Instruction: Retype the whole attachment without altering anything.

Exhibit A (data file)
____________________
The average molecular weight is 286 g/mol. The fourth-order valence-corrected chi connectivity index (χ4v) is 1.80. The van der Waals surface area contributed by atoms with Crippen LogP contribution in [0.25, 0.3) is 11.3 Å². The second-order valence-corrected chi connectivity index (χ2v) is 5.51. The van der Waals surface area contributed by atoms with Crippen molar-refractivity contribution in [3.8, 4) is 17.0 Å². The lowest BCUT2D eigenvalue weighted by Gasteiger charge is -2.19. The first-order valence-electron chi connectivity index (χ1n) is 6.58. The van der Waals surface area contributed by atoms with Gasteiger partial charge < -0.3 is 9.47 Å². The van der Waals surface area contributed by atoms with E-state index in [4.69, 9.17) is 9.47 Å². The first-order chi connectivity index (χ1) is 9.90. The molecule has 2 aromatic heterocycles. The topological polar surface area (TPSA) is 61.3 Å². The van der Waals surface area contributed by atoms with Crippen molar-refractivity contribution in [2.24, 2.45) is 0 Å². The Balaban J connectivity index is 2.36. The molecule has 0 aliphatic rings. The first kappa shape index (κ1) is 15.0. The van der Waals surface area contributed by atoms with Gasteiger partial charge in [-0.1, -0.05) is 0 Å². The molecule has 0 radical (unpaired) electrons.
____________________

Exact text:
The average molecular weight is 286 g/mol. The fourth-order valence-corrected chi connectivity index (χ4v) is 1.80. The van der Waals surface area contributed by atoms with Crippen LogP contribution in [0.25, 0.3) is 11.3 Å². The second-order valence-corrected chi connectivity index (χ2v) is 5.51. The van der Waals surface area contributed by atoms with Crippen molar-refractivity contribution in [3.8, 4) is 17.0 Å². The lowest BCUT2D eigenvalue weighted by Gasteiger charge is -2.19. The first-order valence-electron chi connectivity index (χ1n) is 6.58. The van der Waals surface area contributed by atoms with Gasteiger partial charge < -0.3 is 9.47 Å². The van der Waals surface area contributed by atoms with E-state index in [4.69, 9.17) is 9.47 Å². The first-order chi connectivity index (χ1) is 9.90. The molecule has 2 aromatic heterocycles. The topological polar surface area (TPSA) is 61.3 Å². The van der Waals surface area contributed by atoms with Crippen molar-refractivity contribution in [2.24, 2.45) is 0 Å². The Balaban J connectivity index is 2.36. The molecule has 0 aliphatic rings. The first kappa shape index (κ1) is 15.0. The van der Waals surface area contributed by atoms with Gasteiger partial charge in [-0.1, -0.05) is 0 Å². The molecule has 0 radical (unpaired) electrons.